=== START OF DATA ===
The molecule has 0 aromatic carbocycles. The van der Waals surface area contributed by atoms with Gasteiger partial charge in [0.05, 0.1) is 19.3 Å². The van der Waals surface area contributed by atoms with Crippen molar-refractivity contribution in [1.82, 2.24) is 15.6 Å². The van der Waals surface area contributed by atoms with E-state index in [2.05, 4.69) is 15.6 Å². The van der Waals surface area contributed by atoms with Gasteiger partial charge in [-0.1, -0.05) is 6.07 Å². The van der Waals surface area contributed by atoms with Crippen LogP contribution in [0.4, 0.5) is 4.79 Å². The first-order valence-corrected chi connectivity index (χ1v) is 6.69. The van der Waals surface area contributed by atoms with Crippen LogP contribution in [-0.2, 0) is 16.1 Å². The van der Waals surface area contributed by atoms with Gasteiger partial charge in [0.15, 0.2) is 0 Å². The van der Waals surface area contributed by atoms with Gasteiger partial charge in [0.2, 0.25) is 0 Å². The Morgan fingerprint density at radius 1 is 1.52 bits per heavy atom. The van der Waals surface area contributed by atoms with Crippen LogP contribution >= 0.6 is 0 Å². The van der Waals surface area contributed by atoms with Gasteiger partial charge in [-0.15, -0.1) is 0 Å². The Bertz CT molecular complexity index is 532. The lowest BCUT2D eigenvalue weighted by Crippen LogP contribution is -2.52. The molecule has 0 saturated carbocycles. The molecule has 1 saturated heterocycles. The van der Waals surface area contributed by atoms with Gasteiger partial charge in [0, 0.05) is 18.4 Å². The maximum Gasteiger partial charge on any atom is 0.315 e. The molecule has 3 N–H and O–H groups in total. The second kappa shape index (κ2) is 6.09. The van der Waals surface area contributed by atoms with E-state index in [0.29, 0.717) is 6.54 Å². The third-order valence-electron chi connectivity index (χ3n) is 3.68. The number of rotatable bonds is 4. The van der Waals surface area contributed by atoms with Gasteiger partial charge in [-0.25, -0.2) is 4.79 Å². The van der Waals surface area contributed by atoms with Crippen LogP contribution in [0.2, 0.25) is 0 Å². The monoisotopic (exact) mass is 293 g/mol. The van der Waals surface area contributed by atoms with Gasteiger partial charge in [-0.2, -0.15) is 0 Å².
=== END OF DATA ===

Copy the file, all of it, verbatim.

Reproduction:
The molecule has 0 aromatic carbocycles. The van der Waals surface area contributed by atoms with Gasteiger partial charge in [0.05, 0.1) is 19.3 Å². The van der Waals surface area contributed by atoms with Crippen molar-refractivity contribution in [1.82, 2.24) is 15.6 Å². The van der Waals surface area contributed by atoms with E-state index in [2.05, 4.69) is 15.6 Å². The van der Waals surface area contributed by atoms with Gasteiger partial charge in [-0.1, -0.05) is 6.07 Å². The van der Waals surface area contributed by atoms with Crippen LogP contribution in [0.4, 0.5) is 4.79 Å². The first-order valence-corrected chi connectivity index (χ1v) is 6.69. The van der Waals surface area contributed by atoms with Crippen LogP contribution in [-0.2, 0) is 16.1 Å². The van der Waals surface area contributed by atoms with Gasteiger partial charge in [0.15, 0.2) is 0 Å². The van der Waals surface area contributed by atoms with Gasteiger partial charge in [0.2, 0.25) is 0 Å². The Morgan fingerprint density at radius 1 is 1.52 bits per heavy atom. The van der Waals surface area contributed by atoms with Crippen LogP contribution >= 0.6 is 0 Å². The van der Waals surface area contributed by atoms with Gasteiger partial charge in [-0.15, -0.1) is 0 Å². The Bertz CT molecular complexity index is 532. The lowest BCUT2D eigenvalue weighted by Crippen LogP contribution is -2.52. The molecule has 0 saturated carbocycles. The molecule has 1 saturated heterocycles. The van der Waals surface area contributed by atoms with Gasteiger partial charge in [0, 0.05) is 18.4 Å². The maximum Gasteiger partial charge on any atom is 0.315 e. The molecule has 3 N–H and O–H groups in total. The second kappa shape index (κ2) is 6.09. The van der Waals surface area contributed by atoms with E-state index in [0.29, 0.717) is 6.54 Å². The third-order valence-electron chi connectivity index (χ3n) is 3.68. The number of rotatable bonds is 4. The van der Waals surface area contributed by atoms with Gasteiger partial charge in [-0.25, -0.2) is 4.79 Å². The van der Waals surface area contributed by atoms with Crippen LogP contribution in [0.2, 0.25) is 0 Å². The monoisotopic (exact) mass is 293 g/mol. The van der Waals surface area contributed by atoms with Gasteiger partial charge in [-0.2, -0.15) is 0 Å².